Chapter 7 Bankruptcy Case Study

High Value Assets

This is the chapter 7 bankruptcy case study for Kim DePelitor who resides in round Lake Beach, Lake County, Illinois. Kim is an owner of a single-family home located in Round Lake Beach Illinois. The home has a market value of $99,000 and she purchased it four years ago for $162,000. She has a first mortgage owed to Wells Fargo Bank in the amount of $95,000, a monthly payment of $612 and she is currently up to date. She has a second mortgage on her real estate owed to Charter One Bank, with a balance of $44,000, she pays $351 per month and she is up to date. So right off the bat we can see that her real estate is underwater by over $40,000. In terms of vehicles, she has a 2002 ford truck which she claims is only worth $500 and it’s paid in full. It has 250,000 miles on it so she’s probably accurate with her value of $500. She has a second vehicle, a 2003 Chevy express truck which she uses for work that she values at $2000. That vehicle has 145,000 miles on it so she is probably accurate on that value. She also has a paid-up vehicle, at 2004 Ford escape with 98,000 miles on it which she values at $4000.

 Personal Property

In terms of her personal property, she has a checking account and a savings account at Consumer’s co-op credit union with an approximate balance of $835 between the two accounts. She values her household goods at $1000, her clothing at $400, and she has a domestic pet which is priceless. She is currently divorced and she has no dependent children whatsoever. She works for the United States Postal Service as an independent contractor driver. She earns approximately $41,000 per year and she nets $4000 per month take-home pay. In terms of her monthly expenses, her first mortgage is $612, her second mortgage is $351, her property taxes $416, homeowners insurance is $35, her home repair is $200, her water is $100, the Internet is $67, her cellular phone is $60, her food is $500, her clothing is $100, her laundry is $100, her medical is $100, her gasoline is $1000, recreation is $20, her charitable contributions are $20, and her automobile insurance is $150. Thus, she is just breaking even between her monthly income and her monthly expenses.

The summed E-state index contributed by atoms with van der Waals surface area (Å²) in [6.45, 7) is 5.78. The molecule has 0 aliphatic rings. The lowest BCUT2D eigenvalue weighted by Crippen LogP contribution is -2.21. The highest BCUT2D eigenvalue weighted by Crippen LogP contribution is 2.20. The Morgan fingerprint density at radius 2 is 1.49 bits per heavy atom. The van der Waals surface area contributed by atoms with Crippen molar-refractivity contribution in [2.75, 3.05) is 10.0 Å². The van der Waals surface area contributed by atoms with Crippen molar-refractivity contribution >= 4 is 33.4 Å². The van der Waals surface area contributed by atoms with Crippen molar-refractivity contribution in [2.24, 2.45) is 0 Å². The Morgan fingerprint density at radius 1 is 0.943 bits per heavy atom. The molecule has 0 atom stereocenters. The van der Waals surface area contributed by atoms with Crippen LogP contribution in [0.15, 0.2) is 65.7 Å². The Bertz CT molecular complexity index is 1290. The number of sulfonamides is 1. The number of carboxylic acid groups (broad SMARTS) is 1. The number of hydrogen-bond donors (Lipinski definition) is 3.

Financial Affairs

In terms of her financial affairs, her income has been steady at $41,000 per year over the past three years. She has made a large payment to discover card in the last 90 days totaling more than $1000. She is not being sued by any creditor, she has not closed a bank account in the last year, she does not have a safe deposit box, she has not lived at any other address in the last three years, she has not sold or transferred any real estate, and she has not owned her own business in the last four years. She is the only one responsible for this debt as nobody else co-signed with her. She does not owe for any student loans. She does owe the IRS from tax years 2005, 2008 and 2009 for a total of $20,000. In terms of other debt, Kim has medical bills consisting of $10,000, credit card debt totaling $25,000 and the IRS debt which I mentioned previously at $20,000.

 Analysis Under Chapter 7

Based upon the fact that Kim does not have equity in her home and based on the fact that she is breaking even each month between her income and her expenses, I would recommend a chapter 7, fresh start bankruptcy case filing. The bankruptcy case will eliminate the medical bills totally. The bankruptcy case will eliminate the credit card debt totally. I also believe the bankruptcy filing will eradicate the IRS debt since the debt is more than three years old and since she filed a return on time for all of those years. She can continue to maintain her home provided she makes her first and second mortgage payments and she can maintain her vehicles because they do not exceed the value provided under Illinois exemption laws. What Kim really needs to do is to take action. She has struggled with this debt for months and years with no end in sight as to how to get out of debt. Her income has not change over the last three years. Her expenses have only gone up slightly over the last three years. However, there is no available money per month to enable her to get out of debt on her own. Chapter 7 bankruptcy is the avenue that will give her a fresh start and allow her to put more of her disposable income towards her mortgage and eventually towards a new vehicle as her vehicles are currently very old. Hopefully, she will take my advice, do some soul-searching and decided that chapter 7 is going to be in her best interest and that it is not a death sentence. If she decides to file bankruptcy, she will soon realize that life goes on. The only difference is that she will not be carrying the burden of nearly $50,000 worth of dischargeable debt.

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